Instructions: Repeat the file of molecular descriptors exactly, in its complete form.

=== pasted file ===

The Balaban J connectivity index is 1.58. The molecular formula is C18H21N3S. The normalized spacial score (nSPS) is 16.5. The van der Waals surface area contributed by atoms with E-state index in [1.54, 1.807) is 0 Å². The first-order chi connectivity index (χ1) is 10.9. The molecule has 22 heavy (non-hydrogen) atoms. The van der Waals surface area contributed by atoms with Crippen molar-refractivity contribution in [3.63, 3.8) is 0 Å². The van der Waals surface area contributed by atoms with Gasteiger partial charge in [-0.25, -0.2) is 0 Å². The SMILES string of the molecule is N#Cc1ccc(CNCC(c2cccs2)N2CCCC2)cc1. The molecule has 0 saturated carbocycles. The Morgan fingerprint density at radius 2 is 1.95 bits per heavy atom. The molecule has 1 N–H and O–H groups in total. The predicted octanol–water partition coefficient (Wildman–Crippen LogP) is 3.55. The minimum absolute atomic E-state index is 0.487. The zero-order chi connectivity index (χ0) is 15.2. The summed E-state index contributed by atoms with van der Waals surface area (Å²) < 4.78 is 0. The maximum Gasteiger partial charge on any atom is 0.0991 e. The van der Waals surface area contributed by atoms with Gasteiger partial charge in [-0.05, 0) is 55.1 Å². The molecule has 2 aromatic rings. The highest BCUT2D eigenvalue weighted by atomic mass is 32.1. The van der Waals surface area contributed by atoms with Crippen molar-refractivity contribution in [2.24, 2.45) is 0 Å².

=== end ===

The Balaban J connectivity index is 1.58. The molecular formula is C18H21N3S. The normalized spacial score (nSPS) is 16.5. The van der Waals surface area contributed by atoms with E-state index in [1.54, 1.807) is 0 Å². The first-order chi connectivity index (χ1) is 10.9. The molecule has 22 heavy (non-hydrogen) atoms. The van der Waals surface area contributed by atoms with Crippen molar-refractivity contribution in [3.63, 3.8) is 0 Å². The van der Waals surface area contributed by atoms with Gasteiger partial charge in [-0.25, -0.2) is 0 Å². The SMILES string of the molecule is N#Cc1ccc(CNCC(c2cccs2)N2CCCC2)cc1. The molecule has 0 saturated carbocycles. The Morgan fingerprint density at radius 2 is 1.95 bits per heavy atom. The molecule has 1 N–H and O–H groups in total. The predicted octanol–water partition coefficient (Wildman–Crippen LogP) is 3.55. The minimum absolute atomic E-state index is 0.487. The zero-order chi connectivity index (χ0) is 15.2. The summed E-state index contributed by atoms with van der Waals surface area (Å²) < 4.78 is 0. The maximum Gasteiger partial charge on any atom is 0.0991 e. The van der Waals surface area contributed by atoms with Gasteiger partial charge in [-0.05, 0) is 55.1 Å². The molecule has 2 aromatic rings. The highest BCUT2D eigenvalue weighted by atomic mass is 32.1. The van der Waals surface area contributed by atoms with Crippen molar-refractivity contribution in [2.24, 2.45) is 0 Å².